How to Get Cops Out of the Mental-Health Business

Police in St. Petersburg, Florida knew full well that Jeffrey Haarsma had mental health issues. Officials had been to the 55-year-old’s home at least 25 times in the year prior to an August 7, 2020 emergency call. But the only officer to respond shot dead the unarmed Haarsma as he attacked her during an attempted arrest for a minor offence. While Pinellas County officials later decided that the shooting was warranted, they also concluded that the call should have been treated as a mental health issue rather than a criminal investigation.

Since that day there have been nearly 2,000 fatal shots by police officers on duty. About 1 in 5 was linked to a police response to someone showing signs of mental illness. It doesn’t have to be like this.

Both the 2020 killing of George Floyd by a Minneapolis police officer responding to an 911 call about an alleged fake bill and the school shooting in Uvalde, Texas have drawn attention to police behavior. But what if they are called to deal with nonviolent emergencies? How we design our first aid systems to deal with urgent mental health and substance abuse incidents deserves similar careful consideration.

At least a third of the 911 calls that police respond to could instead be safely routed to health-focused emergency responders such as psychotherapists, paramedics and social workers. This is clearly humane as it provides proper health care rather than arrest (or worse) to those in need. Psychiatric first responders can reduce the risk of a tragic and violent escalation and mitigate the significant financial cost of returning mentally ill citizens to the criminal justice system.

Redesigning first responder systems to incorporate mental health expertise should also have the enthusiastic support of a broad political coalition. Surveys of police officers show they feel overwhelmed and frustrated when they receive calls about mental health issues, for which they are not adequately trained. Likewise, voices for police reform do not want armed officers to respond to nonviolent calls for help. Reallocating existing police resources to funding mental health first responders will allow police departments to focus on their core role of law enforcement.

A small but growing number of cities have introduced innovative programs that screen emergency calls by type of incident or under the guidance of a specially trained dispatcher. The goal is to identify calls where trained medical professionals can assist the police or act directly as first responders. Boston, Pittsburgh, and Seattle have adopted “co-response” models that allow law enforcement officers to seek advice from or work with mental health specialists in person on field visits.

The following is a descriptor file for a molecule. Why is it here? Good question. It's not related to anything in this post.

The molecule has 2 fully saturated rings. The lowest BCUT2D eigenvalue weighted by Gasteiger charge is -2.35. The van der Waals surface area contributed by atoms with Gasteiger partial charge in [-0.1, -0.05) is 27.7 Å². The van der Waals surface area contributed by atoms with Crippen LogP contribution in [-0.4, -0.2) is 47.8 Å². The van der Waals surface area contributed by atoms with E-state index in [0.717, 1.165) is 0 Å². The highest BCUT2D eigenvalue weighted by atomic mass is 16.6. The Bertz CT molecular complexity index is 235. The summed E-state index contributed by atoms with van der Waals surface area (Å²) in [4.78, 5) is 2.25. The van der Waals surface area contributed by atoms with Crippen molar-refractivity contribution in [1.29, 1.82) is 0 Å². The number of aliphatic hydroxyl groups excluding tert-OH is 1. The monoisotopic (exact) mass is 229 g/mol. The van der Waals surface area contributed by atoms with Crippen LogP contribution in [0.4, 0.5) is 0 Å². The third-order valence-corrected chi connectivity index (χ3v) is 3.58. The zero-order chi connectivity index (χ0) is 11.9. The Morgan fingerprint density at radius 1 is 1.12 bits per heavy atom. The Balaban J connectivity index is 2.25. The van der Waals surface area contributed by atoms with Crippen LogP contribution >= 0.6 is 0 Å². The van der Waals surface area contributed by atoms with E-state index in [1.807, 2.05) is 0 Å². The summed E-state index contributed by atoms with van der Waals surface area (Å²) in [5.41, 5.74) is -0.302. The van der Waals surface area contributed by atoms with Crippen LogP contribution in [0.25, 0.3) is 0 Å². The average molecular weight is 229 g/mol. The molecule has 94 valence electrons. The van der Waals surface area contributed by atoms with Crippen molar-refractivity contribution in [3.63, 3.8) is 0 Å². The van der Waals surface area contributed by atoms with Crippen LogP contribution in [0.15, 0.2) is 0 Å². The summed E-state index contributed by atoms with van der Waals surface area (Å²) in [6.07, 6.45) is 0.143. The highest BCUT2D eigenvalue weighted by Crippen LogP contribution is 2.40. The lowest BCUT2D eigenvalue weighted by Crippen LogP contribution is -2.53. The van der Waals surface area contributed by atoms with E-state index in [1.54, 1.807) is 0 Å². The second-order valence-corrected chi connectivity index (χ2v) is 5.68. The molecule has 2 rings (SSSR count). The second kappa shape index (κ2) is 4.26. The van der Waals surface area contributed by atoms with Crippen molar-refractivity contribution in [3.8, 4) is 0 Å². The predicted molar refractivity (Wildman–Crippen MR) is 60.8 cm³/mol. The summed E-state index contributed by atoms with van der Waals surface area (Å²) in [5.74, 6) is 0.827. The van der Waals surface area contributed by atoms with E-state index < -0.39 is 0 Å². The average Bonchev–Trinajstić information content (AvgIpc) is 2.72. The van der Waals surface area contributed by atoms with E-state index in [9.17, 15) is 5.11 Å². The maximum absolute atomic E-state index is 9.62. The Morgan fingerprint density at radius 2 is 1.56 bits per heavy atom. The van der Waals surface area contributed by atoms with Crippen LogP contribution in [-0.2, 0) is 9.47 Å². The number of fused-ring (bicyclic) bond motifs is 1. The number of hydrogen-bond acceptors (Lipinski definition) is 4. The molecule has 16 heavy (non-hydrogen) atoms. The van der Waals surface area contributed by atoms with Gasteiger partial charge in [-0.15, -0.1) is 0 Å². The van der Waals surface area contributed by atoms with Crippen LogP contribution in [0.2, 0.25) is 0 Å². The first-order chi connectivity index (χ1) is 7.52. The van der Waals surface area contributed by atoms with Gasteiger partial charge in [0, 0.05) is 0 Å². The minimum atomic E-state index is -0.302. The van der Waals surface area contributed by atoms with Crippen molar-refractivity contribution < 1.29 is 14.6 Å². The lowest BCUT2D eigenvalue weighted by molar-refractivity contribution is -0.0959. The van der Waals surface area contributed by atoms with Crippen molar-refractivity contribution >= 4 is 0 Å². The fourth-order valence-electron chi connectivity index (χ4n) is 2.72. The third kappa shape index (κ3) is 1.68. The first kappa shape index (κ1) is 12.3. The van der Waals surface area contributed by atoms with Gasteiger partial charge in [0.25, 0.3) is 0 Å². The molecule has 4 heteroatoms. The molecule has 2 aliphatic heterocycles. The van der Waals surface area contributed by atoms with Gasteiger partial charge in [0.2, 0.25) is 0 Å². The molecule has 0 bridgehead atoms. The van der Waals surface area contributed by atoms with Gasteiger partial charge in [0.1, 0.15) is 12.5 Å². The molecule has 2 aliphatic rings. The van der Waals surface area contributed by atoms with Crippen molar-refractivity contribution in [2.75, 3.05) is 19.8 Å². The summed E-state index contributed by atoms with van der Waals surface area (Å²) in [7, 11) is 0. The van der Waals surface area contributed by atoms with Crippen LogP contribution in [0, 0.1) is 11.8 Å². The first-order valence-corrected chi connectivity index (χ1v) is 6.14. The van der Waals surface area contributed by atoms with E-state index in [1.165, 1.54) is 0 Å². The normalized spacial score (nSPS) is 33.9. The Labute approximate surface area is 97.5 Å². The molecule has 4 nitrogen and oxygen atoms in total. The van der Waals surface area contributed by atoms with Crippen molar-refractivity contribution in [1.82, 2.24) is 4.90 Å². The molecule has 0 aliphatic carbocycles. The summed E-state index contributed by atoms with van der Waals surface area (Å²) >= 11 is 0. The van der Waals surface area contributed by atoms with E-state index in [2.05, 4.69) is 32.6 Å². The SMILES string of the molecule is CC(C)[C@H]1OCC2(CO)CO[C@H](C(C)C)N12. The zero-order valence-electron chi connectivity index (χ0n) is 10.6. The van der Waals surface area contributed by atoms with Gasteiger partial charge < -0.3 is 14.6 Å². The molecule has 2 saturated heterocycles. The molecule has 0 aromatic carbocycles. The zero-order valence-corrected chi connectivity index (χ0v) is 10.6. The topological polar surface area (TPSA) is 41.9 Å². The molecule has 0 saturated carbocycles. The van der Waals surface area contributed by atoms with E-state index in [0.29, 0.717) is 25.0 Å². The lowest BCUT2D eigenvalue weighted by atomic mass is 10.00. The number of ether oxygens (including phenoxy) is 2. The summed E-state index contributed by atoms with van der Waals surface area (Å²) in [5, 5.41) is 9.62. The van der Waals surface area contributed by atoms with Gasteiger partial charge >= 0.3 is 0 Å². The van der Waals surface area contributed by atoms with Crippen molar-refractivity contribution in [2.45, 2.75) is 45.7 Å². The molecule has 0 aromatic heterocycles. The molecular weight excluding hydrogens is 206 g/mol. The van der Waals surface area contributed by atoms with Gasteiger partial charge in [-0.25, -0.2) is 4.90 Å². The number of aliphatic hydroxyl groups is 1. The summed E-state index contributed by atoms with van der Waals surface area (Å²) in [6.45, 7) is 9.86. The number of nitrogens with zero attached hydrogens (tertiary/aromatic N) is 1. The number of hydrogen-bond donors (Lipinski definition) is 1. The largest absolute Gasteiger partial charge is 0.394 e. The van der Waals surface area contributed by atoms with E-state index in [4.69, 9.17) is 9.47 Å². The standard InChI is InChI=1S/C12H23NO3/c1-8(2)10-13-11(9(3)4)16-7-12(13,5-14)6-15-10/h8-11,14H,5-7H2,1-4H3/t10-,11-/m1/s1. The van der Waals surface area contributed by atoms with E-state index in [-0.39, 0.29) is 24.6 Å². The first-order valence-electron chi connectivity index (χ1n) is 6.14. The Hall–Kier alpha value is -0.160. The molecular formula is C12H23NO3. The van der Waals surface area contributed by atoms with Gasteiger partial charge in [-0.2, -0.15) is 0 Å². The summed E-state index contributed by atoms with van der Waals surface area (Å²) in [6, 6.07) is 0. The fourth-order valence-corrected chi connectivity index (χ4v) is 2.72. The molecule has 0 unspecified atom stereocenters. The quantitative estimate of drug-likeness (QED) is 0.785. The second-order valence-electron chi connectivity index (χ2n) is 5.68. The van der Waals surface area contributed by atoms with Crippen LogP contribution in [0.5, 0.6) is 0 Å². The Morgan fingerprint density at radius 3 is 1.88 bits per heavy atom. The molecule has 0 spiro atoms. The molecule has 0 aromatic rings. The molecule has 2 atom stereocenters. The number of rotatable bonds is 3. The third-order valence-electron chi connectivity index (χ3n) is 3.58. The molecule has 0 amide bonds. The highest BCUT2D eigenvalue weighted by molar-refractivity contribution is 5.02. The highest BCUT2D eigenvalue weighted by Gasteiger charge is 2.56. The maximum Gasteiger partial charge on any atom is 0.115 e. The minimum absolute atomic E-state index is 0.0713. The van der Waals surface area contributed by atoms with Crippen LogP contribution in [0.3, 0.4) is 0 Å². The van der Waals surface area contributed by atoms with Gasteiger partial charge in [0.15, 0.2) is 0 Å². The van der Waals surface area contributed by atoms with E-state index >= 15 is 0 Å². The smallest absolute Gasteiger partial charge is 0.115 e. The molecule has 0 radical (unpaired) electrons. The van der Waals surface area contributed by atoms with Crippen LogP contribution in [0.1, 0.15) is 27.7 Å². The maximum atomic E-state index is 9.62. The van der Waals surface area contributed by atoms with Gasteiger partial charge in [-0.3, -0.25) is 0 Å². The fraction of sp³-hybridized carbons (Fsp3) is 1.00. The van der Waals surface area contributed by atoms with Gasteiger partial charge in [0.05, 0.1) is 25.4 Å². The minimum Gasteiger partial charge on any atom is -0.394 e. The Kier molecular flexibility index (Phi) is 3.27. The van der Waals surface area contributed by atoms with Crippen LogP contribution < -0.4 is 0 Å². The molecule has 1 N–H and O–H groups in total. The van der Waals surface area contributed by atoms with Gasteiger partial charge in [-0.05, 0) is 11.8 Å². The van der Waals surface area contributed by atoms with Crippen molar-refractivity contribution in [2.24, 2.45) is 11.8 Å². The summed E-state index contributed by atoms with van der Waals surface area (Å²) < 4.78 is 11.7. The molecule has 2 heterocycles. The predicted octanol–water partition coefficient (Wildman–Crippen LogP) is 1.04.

More ambitious but less common “community response” models dispense with police involvement entirely in carefully screened calls. The pioneering program, which began more than 30 years ago in Eugene, Oregon, has 911 dispatchers who escalate nonviolent behavioral health-related incidents to a two-person team consisting of a paramedic and a mental health crisis specialist. New York City and Washington began piloting similar community response initiatives last year and more recently have expanded the scope of these operations.

We know far too little about the effectiveness of these programs, the relevance of their design details, and how to address the challenges of implementing these programs well. Nonetheless, our recent study of a community response initiative in Denver suggests their promise is compelling and exceptional.

In June 2020, Denver piloted a community response program in the city’s central downtown neighborhoods, dispatching a psychiatrist and paramedic in a equipped van to nonviolent emergency calls related to mental health, substance abuse, and homelessness. These teams responded most frequently to incidents related to trespassing, welfare checks, and requests for assistance. In the first six months, Denver community workers processed 748 911 calls, none of which resulted in an arrest.

Our independent analysis found that the Denver initiative reduced targeted, lower-level crimes such as disorderly conduct, trespassing and substance abuse by 34% in the eight police precincts where the pilot was active. These reductions also occurred during the hours when community workers were unavailable, a finding consistent with evidence that people with untreated mental health crises are likely to offend repeatedly. We also found that the program’s corresponding reduction in police involvement did not result in an unintended increase in more serious crimes.

These results illustrate that the direct cost savings of a community response program can be significant. We estimate Denver’s Community Response program costs just $151 per crime avoided. This amount represents only a quarter of the estimated cost of processing lower-level crimes through the criminal justice system.

We’ll never know for sure if Jeffrey Haarsma would still be alive if his serial engagements with the police included psychological support. But the available evidence of the extraordinary promise and simple common sense of community response programs makes a strong case for investigating this innovation across the country.

Mr. Dee is a professor at Stanford University and faculty director at the John W. Gardner Center for Youth and Their Communities, where Mr. Pyne is a research associate.

Wonderland: Joe Biden prefers to talk about racism and guns than to face the real problem. Images: AFP/Getty Images/Reuters/Shutterstock Composite: Mark Kelly

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